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ARACEAE ARUM FAMILY

Thomas J. Rosatti, except as noted

Perennial herb, [shrub, vine], terrestrial [growing on other plants or not], or aquatic, sometimes free-floating, then sometimes much reduced, in dense, clonal populations, 0.4–10 mm, flat and tongue-shaped to spheric, not differentiated into stems and leaves, new plants produced in budding pouch at base or along margins, sometimes overwintering on bottom as dense, rootless, starch-filled daughter plant (winter bud); often from short, generally erect caudex; roots 0–many; often monoecious. Stem: sometimes above ground in addition to caudex, or not differentiated from plant body. Leaf: simple or compound, basal (or cauline, 2-ranked), or not differentiated from plant body. Inflorescence: generally spike, fleshy, generally ill-smelling, or flower 1, rarely seen, minute, appearing like 2–3 unisexual flowers, often sheathed by minute membrane; flowers bisexual or pistillate below, staminate above; bract subtending spike 1, generally showy (petal-like), generally > spike, sheathing or not. Flower: perianth parts 0, 4, 6, free or fused; stamens 0–4, 6, free or fused; ovary superior to 1/2-inferior and sunken in inflorescence axis, chambers 1–3, stigma ± sessile. Fruit: berry or achene-like, winged or not. Seed: 1–many, often ribbed.
± 114 genera, 1850 species: generally tropics, subtropics some cultivated for food, ornamental in ponds, aquaria (Colocasia, taro) or ornamental (Philodendron, Anthurium). [Les et al. 2002 Syst Bot 27:221–240; Thompson 2000 FNANM 22:128–142] Since TJM (1993), including Lemnaceae, and except Acorus, now in Acoraceae (the sole member in California, Acorus calamus L., is an historical waif). Pistia stratiotes L. <{Noxious weed}> is a waif. Pinellia ternata (Thunb.) Breitenbach possibly naturalized in California. In taxa once included in Lemnaceae, vein number per plant body best determined using backlight. —Scientific Editors: Bruce G. Baldwin, Thomas J. Rosatti.
Unabridged references: [Armstrong, http://waynesword.palomar.edu/1wayindx.htm; Stockey et al. 1997 Amer J Bot 84:355–368; Les et al. 2002 Syst Bot 27(2):221–240]
Unabridged note: Since TJM (1993), including Lemnaceae, except Acorus, now in Acoraceae (the sole representative of the family in California, Acorus calamus, judged to be an historical waif in California and therefore here except). Incl smallest of all known angiosperms (Wolffia globosa) as well as world's most massive inflorescence (spike of Amorphophallus titanum, Titan Arum, to 4 m in circumference). Needle-like crystals in most tissues cause intense irritation when chewed; those of Dieffenbachia, dumb-cane, may induce temporary speechlessness. Incl of fossil evidence in cladistic analyses indicate Lemnaceae and Pistia form a monophyletic group within Araceae (Stockey et al.), a position now generally accepted (see Les et al.). Pinellia ternata (Thunb.) Makino ex Breitenbach introduced, possibly naturalized in California. Taxa formerly included in Lemnaceae may be very invasive. In taxa formerly included in Lemnaceae, vein number per plant body best determined using backlight. Peltandra virginica (L.) Schott & Endl., included in TJM (1993), reportedly spread from ornamental pool introduction in 1970 to nearby reserviors, but degree of reproduction or even persistence there unknown.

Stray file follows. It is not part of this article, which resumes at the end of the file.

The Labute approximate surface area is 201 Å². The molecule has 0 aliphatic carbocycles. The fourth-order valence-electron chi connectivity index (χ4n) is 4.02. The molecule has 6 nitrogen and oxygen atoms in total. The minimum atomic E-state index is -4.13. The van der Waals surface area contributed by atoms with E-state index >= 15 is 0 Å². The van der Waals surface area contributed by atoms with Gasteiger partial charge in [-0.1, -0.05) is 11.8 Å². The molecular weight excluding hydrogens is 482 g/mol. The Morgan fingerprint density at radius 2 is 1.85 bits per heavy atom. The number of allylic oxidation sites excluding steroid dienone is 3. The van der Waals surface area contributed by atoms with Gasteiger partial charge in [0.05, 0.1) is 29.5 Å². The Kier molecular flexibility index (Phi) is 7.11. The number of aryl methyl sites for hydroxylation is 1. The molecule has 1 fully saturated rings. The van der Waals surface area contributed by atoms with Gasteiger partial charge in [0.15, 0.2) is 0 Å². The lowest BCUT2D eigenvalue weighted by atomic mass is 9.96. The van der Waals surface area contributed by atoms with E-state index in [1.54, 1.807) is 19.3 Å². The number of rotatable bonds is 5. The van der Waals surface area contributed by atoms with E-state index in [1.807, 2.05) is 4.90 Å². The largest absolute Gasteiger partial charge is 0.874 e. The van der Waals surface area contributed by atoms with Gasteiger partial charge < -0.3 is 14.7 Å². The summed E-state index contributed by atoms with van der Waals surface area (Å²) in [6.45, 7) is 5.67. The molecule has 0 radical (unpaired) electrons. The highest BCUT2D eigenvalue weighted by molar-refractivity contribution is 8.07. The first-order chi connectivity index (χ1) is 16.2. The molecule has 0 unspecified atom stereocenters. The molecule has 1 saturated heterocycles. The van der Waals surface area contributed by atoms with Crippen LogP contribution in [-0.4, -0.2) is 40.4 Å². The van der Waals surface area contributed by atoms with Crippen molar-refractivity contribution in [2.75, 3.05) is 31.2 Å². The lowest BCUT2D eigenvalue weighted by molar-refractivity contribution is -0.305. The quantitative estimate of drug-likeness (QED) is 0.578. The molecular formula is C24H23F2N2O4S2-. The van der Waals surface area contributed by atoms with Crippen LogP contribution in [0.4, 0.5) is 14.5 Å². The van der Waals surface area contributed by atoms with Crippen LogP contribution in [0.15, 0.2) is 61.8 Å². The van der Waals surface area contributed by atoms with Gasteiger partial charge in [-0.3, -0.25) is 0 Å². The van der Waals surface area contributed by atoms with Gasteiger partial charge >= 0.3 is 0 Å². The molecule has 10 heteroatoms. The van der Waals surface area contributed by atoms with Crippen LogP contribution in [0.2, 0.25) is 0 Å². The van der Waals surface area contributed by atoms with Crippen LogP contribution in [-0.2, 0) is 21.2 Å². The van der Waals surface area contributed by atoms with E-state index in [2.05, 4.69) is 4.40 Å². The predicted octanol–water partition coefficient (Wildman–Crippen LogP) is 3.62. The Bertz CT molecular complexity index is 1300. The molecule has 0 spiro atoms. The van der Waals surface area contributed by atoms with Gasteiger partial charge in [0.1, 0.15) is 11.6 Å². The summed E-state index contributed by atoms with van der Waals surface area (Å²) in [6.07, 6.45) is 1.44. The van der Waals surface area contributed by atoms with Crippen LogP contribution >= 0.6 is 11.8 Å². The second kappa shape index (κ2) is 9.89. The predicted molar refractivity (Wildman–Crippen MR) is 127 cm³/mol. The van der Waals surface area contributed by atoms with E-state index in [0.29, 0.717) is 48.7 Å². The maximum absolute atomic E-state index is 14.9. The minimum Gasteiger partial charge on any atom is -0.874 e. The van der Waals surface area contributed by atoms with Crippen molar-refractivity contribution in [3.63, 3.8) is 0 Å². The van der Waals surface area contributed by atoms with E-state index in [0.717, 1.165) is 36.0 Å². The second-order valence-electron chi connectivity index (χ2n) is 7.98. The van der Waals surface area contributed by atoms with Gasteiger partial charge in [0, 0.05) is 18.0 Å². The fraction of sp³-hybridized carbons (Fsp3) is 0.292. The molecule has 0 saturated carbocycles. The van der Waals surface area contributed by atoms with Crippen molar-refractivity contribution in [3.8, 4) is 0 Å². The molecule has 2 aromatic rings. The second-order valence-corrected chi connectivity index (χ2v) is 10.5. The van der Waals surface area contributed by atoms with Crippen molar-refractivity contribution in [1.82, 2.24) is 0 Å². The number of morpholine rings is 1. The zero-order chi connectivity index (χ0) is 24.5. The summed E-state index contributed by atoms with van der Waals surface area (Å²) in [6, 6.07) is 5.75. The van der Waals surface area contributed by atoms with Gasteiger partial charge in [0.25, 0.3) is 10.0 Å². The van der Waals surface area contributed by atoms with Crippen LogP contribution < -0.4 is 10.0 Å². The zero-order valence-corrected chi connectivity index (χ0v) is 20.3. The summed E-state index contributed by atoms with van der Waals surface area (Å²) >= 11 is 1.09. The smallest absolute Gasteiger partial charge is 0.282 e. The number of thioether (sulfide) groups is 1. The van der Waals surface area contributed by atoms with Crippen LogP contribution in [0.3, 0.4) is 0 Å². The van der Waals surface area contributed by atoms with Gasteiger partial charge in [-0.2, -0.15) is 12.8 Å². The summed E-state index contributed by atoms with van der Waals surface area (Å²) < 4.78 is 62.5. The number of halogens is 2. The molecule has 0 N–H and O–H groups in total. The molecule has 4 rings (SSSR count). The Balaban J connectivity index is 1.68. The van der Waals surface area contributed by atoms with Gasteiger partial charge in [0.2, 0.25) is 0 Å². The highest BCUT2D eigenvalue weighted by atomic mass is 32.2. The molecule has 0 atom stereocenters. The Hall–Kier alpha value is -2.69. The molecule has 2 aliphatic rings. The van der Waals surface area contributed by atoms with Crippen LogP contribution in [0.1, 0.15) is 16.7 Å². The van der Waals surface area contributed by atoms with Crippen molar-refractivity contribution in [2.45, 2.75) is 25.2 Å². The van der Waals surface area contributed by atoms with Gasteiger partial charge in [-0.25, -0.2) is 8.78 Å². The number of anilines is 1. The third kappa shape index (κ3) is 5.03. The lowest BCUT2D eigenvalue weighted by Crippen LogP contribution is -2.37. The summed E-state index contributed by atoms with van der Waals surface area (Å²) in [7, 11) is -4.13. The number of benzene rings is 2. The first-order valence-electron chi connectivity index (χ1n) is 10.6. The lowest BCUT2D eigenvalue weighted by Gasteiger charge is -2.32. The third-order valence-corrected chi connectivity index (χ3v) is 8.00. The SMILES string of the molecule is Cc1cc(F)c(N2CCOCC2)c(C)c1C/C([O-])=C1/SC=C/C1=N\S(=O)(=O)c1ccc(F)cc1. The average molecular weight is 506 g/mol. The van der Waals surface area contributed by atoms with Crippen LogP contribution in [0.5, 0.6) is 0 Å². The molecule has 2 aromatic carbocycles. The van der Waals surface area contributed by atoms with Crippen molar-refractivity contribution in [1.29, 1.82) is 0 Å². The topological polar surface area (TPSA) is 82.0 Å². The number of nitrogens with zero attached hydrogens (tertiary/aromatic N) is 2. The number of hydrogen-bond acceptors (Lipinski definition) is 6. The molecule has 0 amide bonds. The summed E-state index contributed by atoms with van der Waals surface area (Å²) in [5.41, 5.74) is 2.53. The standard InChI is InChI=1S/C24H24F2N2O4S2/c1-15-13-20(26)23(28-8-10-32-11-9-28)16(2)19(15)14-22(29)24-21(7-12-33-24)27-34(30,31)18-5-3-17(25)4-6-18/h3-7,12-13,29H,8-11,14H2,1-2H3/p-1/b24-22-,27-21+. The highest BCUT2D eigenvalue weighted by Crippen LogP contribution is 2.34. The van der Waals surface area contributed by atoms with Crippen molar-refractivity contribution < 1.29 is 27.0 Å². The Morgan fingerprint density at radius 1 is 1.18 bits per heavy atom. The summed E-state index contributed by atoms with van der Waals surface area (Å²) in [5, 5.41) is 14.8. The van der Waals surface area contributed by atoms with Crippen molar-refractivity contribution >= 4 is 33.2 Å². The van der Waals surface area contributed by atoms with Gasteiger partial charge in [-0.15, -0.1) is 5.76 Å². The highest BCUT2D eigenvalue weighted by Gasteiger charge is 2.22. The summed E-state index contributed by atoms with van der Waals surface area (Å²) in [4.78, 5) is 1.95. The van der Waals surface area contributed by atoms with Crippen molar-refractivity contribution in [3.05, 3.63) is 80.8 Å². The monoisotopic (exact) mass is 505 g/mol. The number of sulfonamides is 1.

Key to Araceae

LEMNA DUCKWEED

Wayne P. Armstrong

Plants much reduced, not differentiated into stems, leaves; floating aquatic; root generally 1, generally 2–6 mm, sheath near base generally not winged. Plant body: generally in 2s to 8s; generally 2–5 mm, flat, generally widely elliptic to oblong, pale to dark green, often ± red; veins 1–5; winter buds generally 0. Inflorescence: flowers in 2 lateral pouches, sheathed by minute membrane. Fruit: generally unwinged. Seed: ribbed, generally smooth between ribs.
14 species: worldwide. (Greek: lake or swamp) Lemna obscura (Austin) Daubs. [Lemna minor L. var. obscura Austin] excluded.

Key to Lemna

L. trisulca L.
NATIVE
Root often 0. Plant body: often in branched chains of 8–30, on tapered stalk; 6–10 mm, lanceolate to oblong, transparent green, base, tip symmetric, surfaces smooth.
Meadows, mountain streams; < 3000 m. Cascade Range, Sierra Nevada, Sacramento Valley, San Bernardino Mountains, Great Basin Floristic Province, Modoc Plateau, Mojave Desert; ± worldwide. Generally forming dense, tangled masses below water surface. Aug [Online Interchange]

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Citation for the whole project: Jepson Flora Project (eds.) 2013. Jepson eFlora, http://ucjeps.berkeley.edu/IJM.html, accessed on Apr 23 2014
Citation for this treatment: [Author of taxon treatment] 2012. Lemna, in Jepson Flora Project (eds.) Jepson eFlora, http://ucjeps.berkeley.edu/cgi-bin/get_IJM.pl?tid=30466, accessed on Apr 23 2014

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Bioregions in which Lemna trisulca occurs Markers link to CCH specimen records. If the markers are obscured, reload the page [or change window size and reload]. Yellow markers indicate records that may provide evidence for eFlora range revision or may have georeferencing or identification issues.
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CCH collections by month

Duplicates counted once; synonyms included.
Species do not include records of infraspecific taxa.
Blue line denotes eFlora flowering time.